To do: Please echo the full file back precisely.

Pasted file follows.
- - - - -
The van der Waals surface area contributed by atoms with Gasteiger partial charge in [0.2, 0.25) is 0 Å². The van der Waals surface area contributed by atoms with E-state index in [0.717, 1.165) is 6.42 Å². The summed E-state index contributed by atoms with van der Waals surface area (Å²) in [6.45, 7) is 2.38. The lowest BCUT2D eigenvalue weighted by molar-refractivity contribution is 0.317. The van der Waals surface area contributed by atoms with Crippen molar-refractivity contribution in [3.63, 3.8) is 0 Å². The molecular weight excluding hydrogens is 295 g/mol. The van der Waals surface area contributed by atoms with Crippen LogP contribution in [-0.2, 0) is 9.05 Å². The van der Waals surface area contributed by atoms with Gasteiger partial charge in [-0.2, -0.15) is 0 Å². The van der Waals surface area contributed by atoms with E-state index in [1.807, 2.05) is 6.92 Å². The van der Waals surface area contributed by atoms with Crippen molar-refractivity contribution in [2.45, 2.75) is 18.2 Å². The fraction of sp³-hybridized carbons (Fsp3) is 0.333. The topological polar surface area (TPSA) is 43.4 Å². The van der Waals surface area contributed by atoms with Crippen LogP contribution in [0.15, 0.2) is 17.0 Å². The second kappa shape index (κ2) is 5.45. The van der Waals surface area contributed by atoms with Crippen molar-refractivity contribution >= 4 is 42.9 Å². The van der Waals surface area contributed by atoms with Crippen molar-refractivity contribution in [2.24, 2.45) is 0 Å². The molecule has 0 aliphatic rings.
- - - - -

The van der Waals surface area contributed by atoms with Gasteiger partial charge in [0.2, 0.25) is 0 Å². The van der Waals surface area contributed by atoms with E-state index in [0.717, 1.165) is 6.42 Å². The summed E-state index contributed by atoms with van der Waals surface area (Å²) in [6.45, 7) is 2.38. The lowest BCUT2D eigenvalue weighted by molar-refractivity contribution is 0.317. The van der Waals surface area contributed by atoms with Crippen molar-refractivity contribution in [3.63, 3.8) is 0 Å². The molecular weight excluding hydrogens is 295 g/mol. The van der Waals surface area contributed by atoms with Crippen LogP contribution in [-0.2, 0) is 9.05 Å². The van der Waals surface area contributed by atoms with Gasteiger partial charge in [-0.2, -0.15) is 0 Å². The van der Waals surface area contributed by atoms with E-state index in [1.807, 2.05) is 6.92 Å². The van der Waals surface area contributed by atoms with Crippen molar-refractivity contribution in [2.45, 2.75) is 18.2 Å². The fraction of sp³-hybridized carbons (Fsp3) is 0.333. The topological polar surface area (TPSA) is 43.4 Å². The van der Waals surface area contributed by atoms with Crippen LogP contribution in [0.15, 0.2) is 17.0 Å². The second kappa shape index (κ2) is 5.45. The van der Waals surface area contributed by atoms with Crippen molar-refractivity contribution >= 4 is 42.9 Å². The van der Waals surface area contributed by atoms with Crippen molar-refractivity contribution in [2.24, 2.45) is 0 Å². The molecule has 0 aliphatic rings.